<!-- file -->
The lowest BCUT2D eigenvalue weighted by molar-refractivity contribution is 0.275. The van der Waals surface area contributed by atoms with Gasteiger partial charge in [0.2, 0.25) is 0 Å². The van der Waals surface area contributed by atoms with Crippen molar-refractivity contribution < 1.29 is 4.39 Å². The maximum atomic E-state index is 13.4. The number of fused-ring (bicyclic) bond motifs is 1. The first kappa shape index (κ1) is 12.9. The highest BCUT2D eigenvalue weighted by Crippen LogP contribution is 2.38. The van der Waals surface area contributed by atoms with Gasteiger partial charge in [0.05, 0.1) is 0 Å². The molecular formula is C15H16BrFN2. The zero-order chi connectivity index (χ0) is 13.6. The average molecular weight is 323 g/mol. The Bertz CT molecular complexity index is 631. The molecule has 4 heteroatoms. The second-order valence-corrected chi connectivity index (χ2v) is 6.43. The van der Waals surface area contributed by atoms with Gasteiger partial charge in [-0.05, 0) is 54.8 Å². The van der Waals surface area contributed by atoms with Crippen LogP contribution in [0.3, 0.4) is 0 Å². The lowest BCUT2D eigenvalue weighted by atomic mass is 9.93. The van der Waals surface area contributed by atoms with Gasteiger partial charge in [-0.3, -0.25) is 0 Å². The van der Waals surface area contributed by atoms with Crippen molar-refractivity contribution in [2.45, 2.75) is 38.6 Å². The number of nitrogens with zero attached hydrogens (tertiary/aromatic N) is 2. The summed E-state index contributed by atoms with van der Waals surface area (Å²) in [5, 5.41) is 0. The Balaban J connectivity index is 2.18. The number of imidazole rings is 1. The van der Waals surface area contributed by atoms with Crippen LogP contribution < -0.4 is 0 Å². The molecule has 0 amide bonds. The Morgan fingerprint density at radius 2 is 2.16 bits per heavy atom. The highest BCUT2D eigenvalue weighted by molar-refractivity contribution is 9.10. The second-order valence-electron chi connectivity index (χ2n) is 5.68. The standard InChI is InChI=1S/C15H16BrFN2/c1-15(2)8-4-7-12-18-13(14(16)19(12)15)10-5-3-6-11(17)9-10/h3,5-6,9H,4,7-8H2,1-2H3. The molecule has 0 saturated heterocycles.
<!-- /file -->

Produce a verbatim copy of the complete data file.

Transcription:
The lowest BCUT2D eigenvalue weighted by molar-refractivity contribution is 0.275. The van der Waals surface area contributed by atoms with Gasteiger partial charge in [0.2, 0.25) is 0 Å². The van der Waals surface area contributed by atoms with Crippen molar-refractivity contribution < 1.29 is 4.39 Å². The maximum atomic E-state index is 13.4. The number of fused-ring (bicyclic) bond motifs is 1. The first kappa shape index (κ1) is 12.9. The highest BCUT2D eigenvalue weighted by Crippen LogP contribution is 2.38. The van der Waals surface area contributed by atoms with Gasteiger partial charge in [0.05, 0.1) is 0 Å². The molecular formula is C15H16BrFN2. The zero-order chi connectivity index (χ0) is 13.6. The average molecular weight is 323 g/mol. The Bertz CT molecular complexity index is 631. The molecule has 4 heteroatoms. The second-order valence-corrected chi connectivity index (χ2v) is 6.43. The van der Waals surface area contributed by atoms with Gasteiger partial charge in [-0.05, 0) is 54.8 Å². The van der Waals surface area contributed by atoms with Crippen LogP contribution in [0.3, 0.4) is 0 Å². The lowest BCUT2D eigenvalue weighted by atomic mass is 9.93. The van der Waals surface area contributed by atoms with Gasteiger partial charge in [-0.3, -0.25) is 0 Å². The van der Waals surface area contributed by atoms with Crippen molar-refractivity contribution in [2.45, 2.75) is 38.6 Å². The number of nitrogens with zero attached hydrogens (tertiary/aromatic N) is 2. The summed E-state index contributed by atoms with van der Waals surface area (Å²) in [5, 5.41) is 0. The Balaban J connectivity index is 2.18. The number of imidazole rings is 1. The van der Waals surface area contributed by atoms with Crippen LogP contribution < -0.4 is 0 Å². The molecule has 0 amide bonds. The Morgan fingerprint density at radius 2 is 2.16 bits per heavy atom. The highest BCUT2D eigenvalue weighted by molar-refractivity contribution is 9.10. The second-order valence-electron chi connectivity index (χ2n) is 5.68. The standard InChI is InChI=1S/C15H16BrFN2/c1-15(2)8-4-7-12-18-13(14(16)19(12)15)10-5-3-6-11(17)9-10/h3,5-6,9H,4,7-8H2,1-2H3. The molecule has 0 saturated heterocycles.